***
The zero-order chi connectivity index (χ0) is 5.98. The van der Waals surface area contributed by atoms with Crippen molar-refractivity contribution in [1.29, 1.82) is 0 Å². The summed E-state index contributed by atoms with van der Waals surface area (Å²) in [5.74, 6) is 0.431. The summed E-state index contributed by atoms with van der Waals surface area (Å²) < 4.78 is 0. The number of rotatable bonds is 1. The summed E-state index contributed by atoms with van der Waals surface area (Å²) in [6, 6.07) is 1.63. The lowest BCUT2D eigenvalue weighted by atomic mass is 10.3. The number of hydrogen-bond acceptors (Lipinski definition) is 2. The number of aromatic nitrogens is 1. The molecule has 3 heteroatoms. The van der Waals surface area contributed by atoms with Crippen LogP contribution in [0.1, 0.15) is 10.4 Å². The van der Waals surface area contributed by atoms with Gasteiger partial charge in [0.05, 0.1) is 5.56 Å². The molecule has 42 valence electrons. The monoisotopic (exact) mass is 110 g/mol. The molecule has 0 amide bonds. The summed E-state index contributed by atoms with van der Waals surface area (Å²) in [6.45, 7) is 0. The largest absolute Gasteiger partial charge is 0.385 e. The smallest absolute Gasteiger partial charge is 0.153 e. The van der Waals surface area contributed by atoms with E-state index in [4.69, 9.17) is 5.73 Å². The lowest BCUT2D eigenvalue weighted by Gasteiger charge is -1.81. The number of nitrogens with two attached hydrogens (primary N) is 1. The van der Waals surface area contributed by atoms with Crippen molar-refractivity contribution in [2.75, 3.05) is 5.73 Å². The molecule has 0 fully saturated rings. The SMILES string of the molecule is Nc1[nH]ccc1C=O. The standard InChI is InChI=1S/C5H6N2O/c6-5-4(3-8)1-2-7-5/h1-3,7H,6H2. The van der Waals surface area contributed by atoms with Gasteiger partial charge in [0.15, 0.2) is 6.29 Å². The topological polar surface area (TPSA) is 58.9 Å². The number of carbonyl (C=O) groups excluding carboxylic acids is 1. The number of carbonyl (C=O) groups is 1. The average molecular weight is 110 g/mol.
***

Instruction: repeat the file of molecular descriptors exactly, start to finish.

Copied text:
The zero-order chi connectivity index (χ0) is 5.98. The van der Waals surface area contributed by atoms with Crippen molar-refractivity contribution in [1.29, 1.82) is 0 Å². The summed E-state index contributed by atoms with van der Waals surface area (Å²) in [5.74, 6) is 0.431. The summed E-state index contributed by atoms with van der Waals surface area (Å²) < 4.78 is 0. The number of rotatable bonds is 1. The summed E-state index contributed by atoms with van der Waals surface area (Å²) in [6, 6.07) is 1.63. The lowest BCUT2D eigenvalue weighted by atomic mass is 10.3. The number of hydrogen-bond acceptors (Lipinski definition) is 2. The number of aromatic nitrogens is 1. The molecule has 3 heteroatoms. The van der Waals surface area contributed by atoms with Crippen LogP contribution in [0.1, 0.15) is 10.4 Å². The van der Waals surface area contributed by atoms with Gasteiger partial charge in [0.05, 0.1) is 5.56 Å². The molecule has 42 valence electrons. The monoisotopic (exact) mass is 110 g/mol. The molecule has 0 amide bonds. The summed E-state index contributed by atoms with van der Waals surface area (Å²) in [6.45, 7) is 0. The largest absolute Gasteiger partial charge is 0.385 e. The smallest absolute Gasteiger partial charge is 0.153 e. The van der Waals surface area contributed by atoms with E-state index in [4.69, 9.17) is 5.73 Å². The lowest BCUT2D eigenvalue weighted by Gasteiger charge is -1.81. The number of nitrogens with two attached hydrogens (primary N) is 1. The van der Waals surface area contributed by atoms with Crippen molar-refractivity contribution in [2.75, 3.05) is 5.73 Å². The molecule has 0 fully saturated rings. The SMILES string of the molecule is Nc1[nH]ccc1C=O. The standard InChI is InChI=1S/C5H6N2O/c6-5-4(3-8)1-2-7-5/h1-3,7H,6H2. The van der Waals surface area contributed by atoms with Gasteiger partial charge in [0.15, 0.2) is 6.29 Å². The topological polar surface area (TPSA) is 58.9 Å². The number of carbonyl (C=O) groups excluding carboxylic acids is 1. The number of carbonyl (C=O) groups is 1. The average molecular weight is 110 g/mol.